KABUL, Afghanistan -- U.S. Special Forces soldiers conducting a nighttime operation freed a kidnapped American working for the Army Corps of Engineers -- the first known hostage rescue by American forces in Afghanistan.
The American, who was abducted in mid-August, had been held in a growing insurgent stronghold 30 miles west of Kabul, U.S. military officials said. They said several insurgents were killed in last week's mission to free him.
Taliban militants have kidnapped dozens of international aid workers, journalists and other foreigners in recent years and have demanded large ransoms or the release of imprisoned Taliban fighters for their freedom. Increasingly aggressive crime syndicates have also raked in big money by kidnapping wealthy Afghans and foreigners and demanding ransoms.
Hostage rescues are rarely attempted and are difficult to pull off successfully. Only two such missions are known to have occurred, both in 2007. In one, both Italian captives were wounded in a raid by Italian commandos.
Last week's rescue came to the attention of the AP after a U.S. military official sought to bring its successful outcome into the public eye. Officials declined to reveal even the smallest detail or the captive's identity, saying they did not want to compromise military tactics or the man's safety.
Three U.S. military officials said Special Forces troops were able to locate the kidnapper's hideaway in the Nirkh district of Wardak province outside Kabul but would not specify how. They spoke on condition of anonymity because they were not authorized to release the information.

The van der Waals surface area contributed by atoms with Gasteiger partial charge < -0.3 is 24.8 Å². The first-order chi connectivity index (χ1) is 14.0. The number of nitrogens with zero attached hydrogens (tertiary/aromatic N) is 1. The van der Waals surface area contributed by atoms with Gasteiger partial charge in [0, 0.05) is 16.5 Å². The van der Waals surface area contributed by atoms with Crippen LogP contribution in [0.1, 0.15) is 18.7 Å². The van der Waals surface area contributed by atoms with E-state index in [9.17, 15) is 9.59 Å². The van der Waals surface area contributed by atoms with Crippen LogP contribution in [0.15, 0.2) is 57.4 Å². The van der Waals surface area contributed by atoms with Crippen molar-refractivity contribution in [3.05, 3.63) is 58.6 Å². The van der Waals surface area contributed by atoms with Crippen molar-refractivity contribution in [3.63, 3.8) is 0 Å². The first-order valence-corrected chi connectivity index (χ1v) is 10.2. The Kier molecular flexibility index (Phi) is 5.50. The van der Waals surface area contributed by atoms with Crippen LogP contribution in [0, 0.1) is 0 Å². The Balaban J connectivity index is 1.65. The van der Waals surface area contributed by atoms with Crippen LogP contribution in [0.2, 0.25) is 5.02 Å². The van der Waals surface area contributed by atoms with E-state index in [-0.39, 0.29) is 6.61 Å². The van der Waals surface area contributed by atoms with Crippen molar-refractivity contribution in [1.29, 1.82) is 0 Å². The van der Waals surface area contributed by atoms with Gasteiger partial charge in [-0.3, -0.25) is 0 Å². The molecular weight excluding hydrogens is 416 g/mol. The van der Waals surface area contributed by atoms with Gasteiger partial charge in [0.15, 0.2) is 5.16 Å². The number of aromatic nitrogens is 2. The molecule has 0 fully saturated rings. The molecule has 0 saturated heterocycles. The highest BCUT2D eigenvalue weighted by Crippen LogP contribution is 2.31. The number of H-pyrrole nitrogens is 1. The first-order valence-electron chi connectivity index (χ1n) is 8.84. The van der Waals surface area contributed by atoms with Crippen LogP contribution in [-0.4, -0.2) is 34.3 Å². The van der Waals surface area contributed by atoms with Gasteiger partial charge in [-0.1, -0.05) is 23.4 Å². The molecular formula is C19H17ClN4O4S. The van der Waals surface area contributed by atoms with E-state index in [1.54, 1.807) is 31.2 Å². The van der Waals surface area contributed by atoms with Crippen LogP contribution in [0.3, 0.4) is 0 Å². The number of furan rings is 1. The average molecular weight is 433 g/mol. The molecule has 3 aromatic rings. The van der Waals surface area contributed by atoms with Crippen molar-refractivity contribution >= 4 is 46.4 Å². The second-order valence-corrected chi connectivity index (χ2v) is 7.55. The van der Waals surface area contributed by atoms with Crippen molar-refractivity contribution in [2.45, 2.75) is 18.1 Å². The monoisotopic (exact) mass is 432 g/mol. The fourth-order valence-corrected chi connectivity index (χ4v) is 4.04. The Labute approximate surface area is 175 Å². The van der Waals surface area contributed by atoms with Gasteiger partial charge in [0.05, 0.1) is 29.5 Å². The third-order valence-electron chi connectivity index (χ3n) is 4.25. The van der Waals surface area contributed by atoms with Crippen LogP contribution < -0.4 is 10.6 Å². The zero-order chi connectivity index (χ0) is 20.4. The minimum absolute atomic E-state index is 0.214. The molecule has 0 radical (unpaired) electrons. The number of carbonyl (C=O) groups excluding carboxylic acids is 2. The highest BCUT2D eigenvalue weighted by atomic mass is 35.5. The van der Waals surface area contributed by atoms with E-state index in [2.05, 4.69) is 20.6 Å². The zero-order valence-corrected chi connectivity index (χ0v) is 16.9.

In the case of the rescued American, who had lived in Afghanistan for several years, it was not known whether any ransom demands were made. But a spokesman for the Army Corps of Engineers in Afghanistan said growing insecurity imperils its work to rebuild the country.
"This guy didn't have any money at all. It was like a personal life mission for him to help others," said Bruce J. Huffman, a spokesman for the Army Corps of Engineers in Afghanistan.
"We all felt sick about it, because he was never going to be able to pay a ransom. He's over here helping people and they're trying to make a buck off him."
News of the rescue comes on the heels of the targeted killing Monday of a British-South African aid worker by Taliban gunmen who accused her of spreading her Christian faith.
"The hard reality is that more areas are insecure today than they were a year ago. There continues to be a wave of kidnapping -- even in the last few days," Zalmay Khalilzad, the Afghan-born U.S. ambassador to the U.N. told the U.S.-Afghan Business Matchmaking Conference on Tuesday in Washington. He said attacks are up 30 percent this year.
Mohammad Hazra Janan, the head of the provincial council in Wardak, where the American was kidnapped, said the number of abductions are "rising every day." He said he knows that large ransoms are being paid.
"There's no rule of law. The government can't prevent these crimes," he said. "Of course the paying of a ransom only encourages that business to grow. But one effect on society is that the businessmen will flee the country."
The Army Corps of Engineers' work building roads and projects that provide clean water and power helps extend the reach of the Afghan government and stimulates economic growth.
"Security has been a real problem, and the Corps of Engineers has been working diligently to build facilities for the Afghan National Army and police in order to foster a secure and stable environment," Huffman said.
The Corps takes precautions to mitigate risk, he said, though he provided no details.
"No one would want to come over here and work if they thought something was going to happen to them," Huffman said. "All our folks are volunteers. Everyone has different reasons why they volunteer and come, but I think most of the people we have get a lot of joy knowing they're making a difference and helping to build a nation."
Chris Klawitter, a German entrepreneur working in Afghanistan, said he knows several Afghan businessmen or their relatives who have been kidnapped.
"Routes are checked more carefully now," he said. "The issue is not the Taliban or al-Qaida, it's more criminal activity which is the main obstacle in traveling nowadays."